I made reference in a recent post to an online community of pond enthusiasts that has circulated a very ineffective management strategy for smallmouth bass in ponds. Said strategy is one that they worked out in their heads, rather than in the field, a fact that becomes abundantly clear when one looks at the results it has yielded. These same people also regularly advise any pond owner who will listen, on the largemouth bass harvest strategy that should be utilized for growing trophy bluegill in a pond.
This strategy, like their smallmouth strategy, is one that they sussed out in the world of theory, rather than the actual reality of what happens in a pond ecosystem. They tell pond owners to harvest any largemouth over fourteen inches from their trophy-bluegill pond because those larger bass, with their larger gape, could potentially eat larger bluegill. This idea sounds great in theory to someone who has never actually managed a pond for trophy bluegill and observed firsthand what is necessary to grow bluegill to monster sizes.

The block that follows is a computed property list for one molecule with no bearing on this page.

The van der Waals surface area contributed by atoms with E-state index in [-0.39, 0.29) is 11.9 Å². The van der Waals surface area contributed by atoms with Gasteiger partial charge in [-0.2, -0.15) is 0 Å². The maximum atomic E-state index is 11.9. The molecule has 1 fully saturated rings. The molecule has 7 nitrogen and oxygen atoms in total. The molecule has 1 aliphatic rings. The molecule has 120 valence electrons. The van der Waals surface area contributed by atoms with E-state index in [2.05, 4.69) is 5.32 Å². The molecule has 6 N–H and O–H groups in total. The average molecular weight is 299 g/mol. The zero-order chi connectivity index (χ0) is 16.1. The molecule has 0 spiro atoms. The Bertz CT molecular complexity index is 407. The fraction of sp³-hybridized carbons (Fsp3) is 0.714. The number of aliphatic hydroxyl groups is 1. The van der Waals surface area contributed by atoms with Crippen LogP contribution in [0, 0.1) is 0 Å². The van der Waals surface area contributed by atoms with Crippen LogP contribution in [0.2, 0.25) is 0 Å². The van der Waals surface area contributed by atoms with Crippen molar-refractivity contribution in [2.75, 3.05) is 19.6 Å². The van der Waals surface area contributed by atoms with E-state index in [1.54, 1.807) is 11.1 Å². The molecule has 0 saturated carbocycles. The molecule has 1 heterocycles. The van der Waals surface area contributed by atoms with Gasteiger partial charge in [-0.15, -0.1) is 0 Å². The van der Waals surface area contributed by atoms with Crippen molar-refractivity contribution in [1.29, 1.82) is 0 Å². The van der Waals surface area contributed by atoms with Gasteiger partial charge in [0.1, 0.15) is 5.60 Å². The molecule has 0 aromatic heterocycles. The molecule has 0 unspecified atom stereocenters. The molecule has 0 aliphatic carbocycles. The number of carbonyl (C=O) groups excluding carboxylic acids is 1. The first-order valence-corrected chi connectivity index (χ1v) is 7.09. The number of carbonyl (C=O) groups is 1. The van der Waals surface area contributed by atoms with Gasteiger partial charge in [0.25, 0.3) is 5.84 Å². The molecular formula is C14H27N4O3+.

None of the folks recommending this strategy have ever grown a bluegill to two pounds. We, conversely, have grown dozens to that size, and something I learned early on in my many years of managing for trophy bluegill was that there’s a world of difference between simply having a crowded largemouth population, and actually having enough largemouth to limit bluegill reproduction sufficiently to grow two-pound bluegill, or even numbers of one-pounders. So for years now I have been telling pond owners never to keep any largemouth from their trophy-bluegill pond, regardless of size, because they need every last bass they can get to have any shot at achieving their bluegill goals.
We haven’t yet touched on why bluegill in Par mature two years later on average than the twenty-five other lakes Belk studied across the southeast. Belk found that the unusually high density of largemouth, coupled with the larger average size of the largemouth, exerted so much extra predation pressure on the bluegill that they delayed spawning to larger sizes: bluegill that spawned at young ages stayed smaller and got munched, so over time the bluegill that delayed spawning repeatedly passed on their genes and became the norm in the population.